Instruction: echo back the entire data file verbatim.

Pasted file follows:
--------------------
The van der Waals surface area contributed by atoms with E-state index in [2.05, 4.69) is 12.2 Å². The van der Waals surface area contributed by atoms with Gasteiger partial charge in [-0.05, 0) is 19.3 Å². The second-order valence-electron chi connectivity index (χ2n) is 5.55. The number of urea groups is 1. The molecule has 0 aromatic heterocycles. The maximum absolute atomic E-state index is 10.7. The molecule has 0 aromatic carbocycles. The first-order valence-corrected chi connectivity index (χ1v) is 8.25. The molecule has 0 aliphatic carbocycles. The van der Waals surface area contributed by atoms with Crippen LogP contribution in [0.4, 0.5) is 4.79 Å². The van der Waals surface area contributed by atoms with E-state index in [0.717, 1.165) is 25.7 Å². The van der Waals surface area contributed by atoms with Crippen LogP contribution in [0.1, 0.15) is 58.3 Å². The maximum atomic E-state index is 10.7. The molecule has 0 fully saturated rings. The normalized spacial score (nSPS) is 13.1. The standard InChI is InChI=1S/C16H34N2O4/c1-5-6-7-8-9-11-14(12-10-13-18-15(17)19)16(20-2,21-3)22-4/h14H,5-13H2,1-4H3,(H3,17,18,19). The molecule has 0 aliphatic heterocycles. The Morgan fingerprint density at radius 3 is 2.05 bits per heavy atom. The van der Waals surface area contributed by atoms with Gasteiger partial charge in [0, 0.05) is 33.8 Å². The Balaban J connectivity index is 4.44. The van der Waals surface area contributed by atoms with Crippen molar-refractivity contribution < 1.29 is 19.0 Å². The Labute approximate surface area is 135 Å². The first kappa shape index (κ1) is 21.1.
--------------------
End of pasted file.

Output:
The van der Waals surface area contributed by atoms with E-state index in [2.05, 4.69) is 12.2 Å². The van der Waals surface area contributed by atoms with Gasteiger partial charge in [-0.05, 0) is 19.3 Å². The second-order valence-electron chi connectivity index (χ2n) is 5.55. The number of urea groups is 1. The molecule has 0 aromatic heterocycles. The maximum absolute atomic E-state index is 10.7. The molecule has 0 aromatic carbocycles. The first-order valence-corrected chi connectivity index (χ1v) is 8.25. The molecule has 0 aliphatic carbocycles. The van der Waals surface area contributed by atoms with Crippen LogP contribution in [0.4, 0.5) is 4.79 Å². The van der Waals surface area contributed by atoms with E-state index in [0.717, 1.165) is 25.7 Å². The van der Waals surface area contributed by atoms with Crippen LogP contribution in [0.1, 0.15) is 58.3 Å². The maximum atomic E-state index is 10.7. The molecule has 0 fully saturated rings. The normalized spacial score (nSPS) is 13.1. The standard InChI is InChI=1S/C16H34N2O4/c1-5-6-7-8-9-11-14(12-10-13-18-15(17)19)16(20-2,21-3)22-4/h14H,5-13H2,1-4H3,(H3,17,18,19). The molecule has 0 aliphatic heterocycles. The Morgan fingerprint density at radius 3 is 2.05 bits per heavy atom. The van der Waals surface area contributed by atoms with Gasteiger partial charge in [0, 0.05) is 33.8 Å². The Balaban J connectivity index is 4.44. The van der Waals surface area contributed by atoms with Crippen molar-refractivity contribution < 1.29 is 19.0 Å². The Labute approximate surface area is 135 Å². The first kappa shape index (κ1) is 21.1.